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Viktor Korchnoi vs Tigran V Petrosian
Korchnoi - Petrosian Candidates Quarterfinal (1977), Il Ciocco ITA, rd 3, Mar-05
Catalan Opening: Open Defense. Classical Line (E05)  ·  1/2-1/2



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Kibitzer's Corner
Dec-11-05  hayton3: In Edmar Mednis's fantastic book "Strategic Chess" he describes 5...dxc4 as a mistake. In the Open Catalan, characterised by Black taking on c4, he should make this capture either on move 4 or move 6 after he has castled. Taking on move 4 involves a rapid mobilisation of Black's queenside, while taking on move 6 was popularised by Karpov who demonstrated that after castling Black could take on c4 and then develop his pieces dynamically while White went about recapturing the pawn. Here Petrosian mixes up the both plans, loses an important tempo, goes down a pawn and thanks to some imprecise play by Korchnoi escapes with a draw.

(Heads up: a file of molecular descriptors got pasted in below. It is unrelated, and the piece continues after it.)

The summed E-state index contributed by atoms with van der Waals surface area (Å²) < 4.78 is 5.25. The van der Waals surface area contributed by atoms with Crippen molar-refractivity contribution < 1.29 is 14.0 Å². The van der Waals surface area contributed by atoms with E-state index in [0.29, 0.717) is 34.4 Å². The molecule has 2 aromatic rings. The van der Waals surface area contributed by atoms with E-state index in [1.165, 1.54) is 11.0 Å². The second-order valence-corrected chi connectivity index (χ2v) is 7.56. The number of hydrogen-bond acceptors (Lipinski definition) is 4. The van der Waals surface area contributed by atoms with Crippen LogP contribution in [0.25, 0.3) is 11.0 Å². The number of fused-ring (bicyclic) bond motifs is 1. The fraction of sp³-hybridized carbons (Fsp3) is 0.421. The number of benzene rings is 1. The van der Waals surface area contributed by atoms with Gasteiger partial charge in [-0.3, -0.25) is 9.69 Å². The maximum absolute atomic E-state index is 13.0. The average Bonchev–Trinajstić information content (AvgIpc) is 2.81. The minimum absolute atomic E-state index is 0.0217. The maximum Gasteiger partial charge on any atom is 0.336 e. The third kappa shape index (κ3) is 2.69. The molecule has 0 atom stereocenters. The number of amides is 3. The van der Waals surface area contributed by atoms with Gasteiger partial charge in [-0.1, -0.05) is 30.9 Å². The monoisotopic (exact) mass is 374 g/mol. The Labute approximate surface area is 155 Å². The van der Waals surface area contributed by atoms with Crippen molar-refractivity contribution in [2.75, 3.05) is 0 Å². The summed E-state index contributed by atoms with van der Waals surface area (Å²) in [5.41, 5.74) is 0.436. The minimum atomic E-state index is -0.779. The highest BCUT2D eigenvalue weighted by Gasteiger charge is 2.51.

Apr-11-15  Howard: 33...Rc3 ! was what helped equalize the position---sharp tactical play by Petrosian.
Feb-05-20  Howard: CL&R indicated that Korchnoi probably should have won this game. Stockfish seems to have confirmed that.
Feb-05-20  Petrosianic: <In Edmar Mednis's fantastic book "Strategic Chess" he describes 5...dxc4 as a mistake. In the Open Catalan, characterised by Black taking on c4, he should make this capture either on move 4 or move 6 after he has castled.>

He made the same comment when annotating the game for Chess Life & Review, but doesn't quite explain <why> it's wrong on Move 5. Surely, if 5...O-O 6. Nc3 dxc4, we have the exact same position by transposition. You say Black loses a tempo, but exactly where does he lose it? Mednis never shows the other line he's thinking of, so we can see the difference.

Premium Chessgames Member
  OhioChessFan: I knew without checking SF that 29. Rb8 was a mistake. I'm hard pressed to think of any good reason to play that
Feb-05-20  Petrosianic: The reason for Rb8 is to prepare to double rooks on the 8th, while preventing Black from kicking the Knight with b5.

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